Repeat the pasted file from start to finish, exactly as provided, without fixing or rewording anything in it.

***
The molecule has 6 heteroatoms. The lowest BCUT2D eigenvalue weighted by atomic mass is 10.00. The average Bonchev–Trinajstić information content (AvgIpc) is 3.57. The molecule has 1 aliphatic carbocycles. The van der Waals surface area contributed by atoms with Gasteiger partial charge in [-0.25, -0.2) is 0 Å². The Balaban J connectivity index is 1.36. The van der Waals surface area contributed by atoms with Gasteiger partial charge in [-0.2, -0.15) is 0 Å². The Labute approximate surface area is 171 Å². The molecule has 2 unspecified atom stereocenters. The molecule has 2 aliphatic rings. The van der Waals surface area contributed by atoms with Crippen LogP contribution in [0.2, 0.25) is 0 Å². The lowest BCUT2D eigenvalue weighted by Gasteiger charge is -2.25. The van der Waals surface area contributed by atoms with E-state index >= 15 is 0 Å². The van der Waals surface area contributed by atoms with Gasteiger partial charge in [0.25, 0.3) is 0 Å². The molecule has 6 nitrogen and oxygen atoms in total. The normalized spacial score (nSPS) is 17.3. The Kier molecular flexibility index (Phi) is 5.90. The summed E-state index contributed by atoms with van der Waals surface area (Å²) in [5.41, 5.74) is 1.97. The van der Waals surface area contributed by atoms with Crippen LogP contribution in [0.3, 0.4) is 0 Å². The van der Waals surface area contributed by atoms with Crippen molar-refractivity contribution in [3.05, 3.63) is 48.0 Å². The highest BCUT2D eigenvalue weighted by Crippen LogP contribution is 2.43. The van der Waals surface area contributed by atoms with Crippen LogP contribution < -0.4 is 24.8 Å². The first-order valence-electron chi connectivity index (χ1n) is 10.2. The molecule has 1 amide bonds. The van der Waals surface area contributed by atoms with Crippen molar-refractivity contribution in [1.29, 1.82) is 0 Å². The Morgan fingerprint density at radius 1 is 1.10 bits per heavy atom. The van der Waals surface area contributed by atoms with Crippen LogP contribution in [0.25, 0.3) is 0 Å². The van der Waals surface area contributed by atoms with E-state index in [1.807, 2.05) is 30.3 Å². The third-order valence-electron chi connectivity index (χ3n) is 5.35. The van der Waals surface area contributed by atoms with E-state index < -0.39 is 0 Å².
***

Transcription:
The molecule has 6 heteroatoms. The lowest BCUT2D eigenvalue weighted by atomic mass is 10.00. The average Bonchev–Trinajstić information content (AvgIpc) is 3.57. The molecule has 1 aliphatic carbocycles. The van der Waals surface area contributed by atoms with Gasteiger partial charge in [-0.25, -0.2) is 0 Å². The Balaban J connectivity index is 1.36. The van der Waals surface area contributed by atoms with Gasteiger partial charge in [-0.2, -0.15) is 0 Å². The Labute approximate surface area is 171 Å². The molecule has 2 unspecified atom stereocenters. The molecule has 2 aliphatic rings. The van der Waals surface area contributed by atoms with Crippen LogP contribution in [0.2, 0.25) is 0 Å². The lowest BCUT2D eigenvalue weighted by Gasteiger charge is -2.25. The van der Waals surface area contributed by atoms with E-state index >= 15 is 0 Å². The van der Waals surface area contributed by atoms with Gasteiger partial charge in [0.25, 0.3) is 0 Å². The molecule has 6 nitrogen and oxygen atoms in total. The normalized spacial score (nSPS) is 17.3. The Kier molecular flexibility index (Phi) is 5.90. The summed E-state index contributed by atoms with van der Waals surface area (Å²) in [5.41, 5.74) is 1.97. The van der Waals surface area contributed by atoms with Crippen LogP contribution in [0.3, 0.4) is 0 Å². The van der Waals surface area contributed by atoms with Crippen molar-refractivity contribution in [3.05, 3.63) is 48.0 Å². The highest BCUT2D eigenvalue weighted by Crippen LogP contribution is 2.43. The van der Waals surface area contributed by atoms with Crippen LogP contribution < -0.4 is 24.8 Å². The first-order valence-electron chi connectivity index (χ1n) is 10.2. The molecule has 1 amide bonds. The van der Waals surface area contributed by atoms with Crippen molar-refractivity contribution in [1.29, 1.82) is 0 Å². The Morgan fingerprint density at radius 1 is 1.10 bits per heavy atom. The van der Waals surface area contributed by atoms with Crippen LogP contribution in [0.25, 0.3) is 0 Å². The van der Waals surface area contributed by atoms with E-state index in [1.807, 2.05) is 30.3 Å². The third-order valence-electron chi connectivity index (χ3n) is 5.35. The van der Waals surface area contributed by atoms with E-state index < -0.39 is 0 Å².